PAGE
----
i-dentity: innominate movement representation as engaging game element

Jayden Garner, Gavin Wood, Sebastiaan Pijnappel, Martin Murer, Florian 'Floyd' Mueller

Research output: Chapter in Book/Report/Conference proceedingConference PaperResearchpeer-review

13 Citations (Scopus)


Movement-based digital games typically make it clear whose movement representation belongs to which player. In contrast, we argue that selectively concealing whose movement controls which representation can facilitate engaging play experiences. We call this "innominate movement representation" and explore this opportunity through our game "i-dentity", where players have to guess who makes everyone's controller light up based on his/her movements. Our work reveals five dimensions for the design of innominate movement representation: Concealing the association between movement and representation; number of represented movements; number of players with representations; location of representation in relation to the body and technical attributes of representation. We also present five strategies for how innominate movement representation can be embedded into a play experience. With our work we hope to expand the range of digital movement games.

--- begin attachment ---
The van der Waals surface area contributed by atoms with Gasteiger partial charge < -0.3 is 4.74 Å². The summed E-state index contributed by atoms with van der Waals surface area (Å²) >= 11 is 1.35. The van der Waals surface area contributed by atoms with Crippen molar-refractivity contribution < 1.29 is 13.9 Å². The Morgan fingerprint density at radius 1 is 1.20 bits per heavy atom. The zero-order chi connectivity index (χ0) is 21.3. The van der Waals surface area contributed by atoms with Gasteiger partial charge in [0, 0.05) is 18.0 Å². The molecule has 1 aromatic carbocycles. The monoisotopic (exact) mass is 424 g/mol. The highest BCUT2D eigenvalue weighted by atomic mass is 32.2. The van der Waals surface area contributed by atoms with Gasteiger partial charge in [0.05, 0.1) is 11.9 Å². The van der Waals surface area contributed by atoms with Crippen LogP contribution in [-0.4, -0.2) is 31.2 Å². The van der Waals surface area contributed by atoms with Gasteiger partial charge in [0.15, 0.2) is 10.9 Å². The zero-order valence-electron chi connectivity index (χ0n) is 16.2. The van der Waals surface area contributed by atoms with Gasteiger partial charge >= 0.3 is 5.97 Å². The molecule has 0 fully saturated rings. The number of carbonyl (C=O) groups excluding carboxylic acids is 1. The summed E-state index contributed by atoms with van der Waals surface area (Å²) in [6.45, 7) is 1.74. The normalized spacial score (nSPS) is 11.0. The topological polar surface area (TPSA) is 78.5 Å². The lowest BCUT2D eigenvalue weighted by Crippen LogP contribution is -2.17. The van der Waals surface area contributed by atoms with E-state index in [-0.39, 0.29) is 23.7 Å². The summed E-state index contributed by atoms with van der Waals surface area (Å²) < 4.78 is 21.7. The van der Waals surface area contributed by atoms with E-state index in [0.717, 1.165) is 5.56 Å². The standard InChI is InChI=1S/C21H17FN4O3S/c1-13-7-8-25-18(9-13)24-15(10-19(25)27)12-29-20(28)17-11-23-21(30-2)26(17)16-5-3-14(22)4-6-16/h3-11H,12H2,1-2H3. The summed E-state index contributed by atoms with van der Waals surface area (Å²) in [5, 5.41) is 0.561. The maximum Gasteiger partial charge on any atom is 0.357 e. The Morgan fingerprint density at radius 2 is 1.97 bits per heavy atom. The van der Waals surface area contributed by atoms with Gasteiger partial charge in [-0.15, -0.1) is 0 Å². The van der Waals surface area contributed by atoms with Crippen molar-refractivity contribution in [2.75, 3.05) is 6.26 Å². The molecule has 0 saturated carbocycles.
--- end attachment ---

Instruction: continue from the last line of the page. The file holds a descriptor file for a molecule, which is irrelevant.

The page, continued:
Original languageEnglish
Title of host publicationConference Proceedings, Toronto, Canada I April 26 – May 1, 2014
Subtitle of host publicationThe 32nd Annual ACM Conference on Human Factors in Computing Systems
EditorsAlbrecht Schmidt, Tovi Grossman
Place of PublicationNew York NY USA
PublisherAssociation for Computing Machinery (ACM)
Number of pages10
ISBN (Electronic)9781450324731
Publication statusPublished - 2014
Externally publishedYes
EventInternational Conference on Human Factors in Computing Systems 2014 - Metro Toronto Convention Centre, Toronto, Canada
Duration: 26 Apr 20141 May 2014
Conference number: 32nd
https://dl.acm.org/doi/proceedings/10.1145/2556288 (Proceedings)


ConferenceInternational Conference on Human Factors in Computing Systems 2014
Abbreviated titleCHI 2014
Internet address


  • Ambiguity
  • Digital play
  • Engagement
  • Entertainment
  • Game design
  • Movement representation
  • Social play

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